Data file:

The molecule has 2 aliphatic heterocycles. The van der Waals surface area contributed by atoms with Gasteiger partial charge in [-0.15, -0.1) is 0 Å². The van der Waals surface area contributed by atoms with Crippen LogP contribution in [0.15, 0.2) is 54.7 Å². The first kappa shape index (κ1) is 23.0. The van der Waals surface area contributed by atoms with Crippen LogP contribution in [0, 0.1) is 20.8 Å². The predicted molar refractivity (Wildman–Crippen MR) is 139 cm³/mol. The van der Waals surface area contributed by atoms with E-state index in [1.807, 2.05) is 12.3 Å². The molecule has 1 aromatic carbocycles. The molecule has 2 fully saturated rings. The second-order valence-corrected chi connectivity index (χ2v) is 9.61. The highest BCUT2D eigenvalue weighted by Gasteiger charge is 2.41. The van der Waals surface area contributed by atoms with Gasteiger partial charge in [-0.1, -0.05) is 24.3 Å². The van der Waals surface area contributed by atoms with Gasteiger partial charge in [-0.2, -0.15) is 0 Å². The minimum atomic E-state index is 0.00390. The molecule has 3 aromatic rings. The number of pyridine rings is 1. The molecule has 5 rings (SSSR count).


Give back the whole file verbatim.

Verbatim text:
The molecule has 2 aliphatic heterocycles. The van der Waals surface area contributed by atoms with Gasteiger partial charge in [-0.15, -0.1) is 0 Å². The van der Waals surface area contributed by atoms with Crippen LogP contribution in [0.15, 0.2) is 54.7 Å². The first kappa shape index (κ1) is 23.0. The van der Waals surface area contributed by atoms with Crippen LogP contribution in [0, 0.1) is 20.8 Å². The predicted molar refractivity (Wildman–Crippen MR) is 139 cm³/mol. The van der Waals surface area contributed by atoms with E-state index in [1.807, 2.05) is 12.3 Å². The molecule has 1 aromatic carbocycles. The molecule has 2 fully saturated rings. The second-order valence-corrected chi connectivity index (χ2v) is 9.61. The highest BCUT2D eigenvalue weighted by Gasteiger charge is 2.41. The van der Waals surface area contributed by atoms with Gasteiger partial charge in [-0.1, -0.05) is 24.3 Å². The van der Waals surface area contributed by atoms with Gasteiger partial charge in [-0.2, -0.15) is 0 Å². The minimum atomic E-state index is 0.00390. The molecule has 3 aromatic rings. The number of pyridine rings is 1. The molecule has 5 rings (SSSR count).